sql.state.store.dir Location for KStreams rocksdb directory string high
sql Lenses SQL query to execution in the KStream string high
sql.app.id The Kafka consumer group string medium
sql.metrics.topic The topic to write connector metrics to string medium
sql.metric.frequency Frequency in msec to send state and metrics to the metric topic long medium
sql.enable.metrics Enable state and metrics reporting to Lenses metrics topic boolean medium
sql.status.topic
Status backing topic of the Connect Cluster, has been paused.
The Connect framework does not expose this at runtime
string high
sql.extras
Contains specific
connection settings as a JSON.
These are used mainly for
SSL/Kerberorised clusters (CONNECT MODE ONLY)
string medium

The following Default values are used if not provided

Key Default value
sql.bootstrap.servers localhost:9092
sql.schema.registry.url http://localhost:8081
sql.state.store.dir logs/lenses-kafka-streams-state
sql.lenses.id lenses.connect.id.${UUID.randomUUID()}
sql.metrics.topic _kafka_lenses_metrics
sql.metric.frequency 5000
sql.enable.metrics true
sql.status.topic connect-statuses
sql.extras  

Note

Metrics that are reported by the sql.metrics.topic are direct from the KStream instance running in each task and not the regular consumer and producer JMX.

Deploy via Helm Charts

Helm is a package manager for Kubernetes which allows you to set via configuration the image, the container specs, the application environment, labels, and annotations. Helm can be downloaded from here and relies on kubectl. Helm and kubectl are not part of the Lenses package and are must be installed separately.

For a current list of our existing Helm Charts please visit our repo and are available on our GitHub repo.

The Lenses SQL processor chart, available for Enterprise users, is packaged in the SQL runner release.

To deploy the SQL runner Helm Chart, edit the values.yaml accordingly or set them via the command line.

# Add repos other connector charts
helm repo add landoop https://landoop.github.io/kafka-helm-charts/

# Install with values.yaml in dry run mode
helm install charts/lenses-sql-processor-runner --name my-stream --namespace lenses --dry-run --debug

# Install
helm install charts/lenses-sql-processor-runner --name my-stream --namespace lenses

# Install and override with different values from a file
helm install -f myvalues.yaml ./helm

# Install and override with different values from command line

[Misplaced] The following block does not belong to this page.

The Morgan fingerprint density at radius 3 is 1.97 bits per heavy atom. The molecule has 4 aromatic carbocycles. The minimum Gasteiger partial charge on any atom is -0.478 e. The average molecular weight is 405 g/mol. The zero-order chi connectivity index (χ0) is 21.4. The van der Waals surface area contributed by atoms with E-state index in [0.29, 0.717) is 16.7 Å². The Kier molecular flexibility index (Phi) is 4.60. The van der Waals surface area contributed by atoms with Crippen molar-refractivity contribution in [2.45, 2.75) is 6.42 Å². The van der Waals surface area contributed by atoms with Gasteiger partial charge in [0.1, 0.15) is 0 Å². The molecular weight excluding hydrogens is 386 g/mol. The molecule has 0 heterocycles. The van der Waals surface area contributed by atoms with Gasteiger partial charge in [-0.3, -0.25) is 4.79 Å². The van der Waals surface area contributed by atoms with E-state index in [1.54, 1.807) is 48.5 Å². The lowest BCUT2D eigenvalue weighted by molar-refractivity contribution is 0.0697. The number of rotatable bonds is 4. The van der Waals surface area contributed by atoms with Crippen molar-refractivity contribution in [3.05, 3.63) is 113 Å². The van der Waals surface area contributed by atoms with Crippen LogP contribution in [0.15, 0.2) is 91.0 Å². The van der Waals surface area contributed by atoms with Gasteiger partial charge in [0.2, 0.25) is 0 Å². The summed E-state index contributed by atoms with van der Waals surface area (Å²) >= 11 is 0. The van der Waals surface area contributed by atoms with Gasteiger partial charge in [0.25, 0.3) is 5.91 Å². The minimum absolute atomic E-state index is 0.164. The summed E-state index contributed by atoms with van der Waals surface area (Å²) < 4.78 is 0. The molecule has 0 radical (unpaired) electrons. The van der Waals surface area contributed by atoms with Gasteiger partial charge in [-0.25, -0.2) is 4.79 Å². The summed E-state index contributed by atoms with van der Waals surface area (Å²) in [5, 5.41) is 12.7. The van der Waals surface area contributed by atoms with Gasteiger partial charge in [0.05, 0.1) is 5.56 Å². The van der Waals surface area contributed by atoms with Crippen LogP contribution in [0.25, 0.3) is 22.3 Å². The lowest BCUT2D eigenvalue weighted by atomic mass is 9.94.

helm install install charts/lenses-sql-processor-runner --name my-stream --namespace lenses --set sql.app.id=landoop,brokers.sslEnabled=true

Warning

Lenses will pick up and track deployments created via Helm however if you modify or delete via Lenses, Helm is not aware of these changes. Future releases of Lenses will address this.

Important

The connector and Kubernetes artifacts are only available on an Enterprise license.

Helm Chart Options

Key Description Default
replicaCount The number of runners/pods to deploy 1
image.repository The sql runner image eu.gcr.io/k8-engine/lenses-sql-processor
image.tag The sql runner image tag 2.1
resources.limits.memory   512Mi
resources.requests.memory   256Mi
monitoring.pipeline
An optional label to add deployment and pods
 
monitoring.enabled
Enable monitoring by adding adding
of prometheus scrape annotations
true
monitoring.port
The port metrics are exposed on
9102
monitoring.path
The path metrics are exposed on
/metrics
monitoring.logLevel Log4j debug level INFO
serviceAccount
The Kubernetes service account
to deploy as
default
javaOpts JVM options
-Xms256m -Xmx512m
sql The Lense SQL statement to run  
applicationId The consumer group id to use  
metricsTopicSuffix
The suffix to add to the topic
the processors will report its metrics on
 
metricsFrequency
The frequency at which the runner
will report its metrics in miliseconds
5000
stateStoreDir
The location used by the runner
for the rocks db state store
logs/state-store
port
The port the runner will expose
for status/stop/start and interactive query
8083
kafka
List of brokers
 
schemaRegistries
List of schema registries
 
Bootstrap servers

brokers.bootstrapServers` is a list of bootstrap servers. Multiple brokers are supported.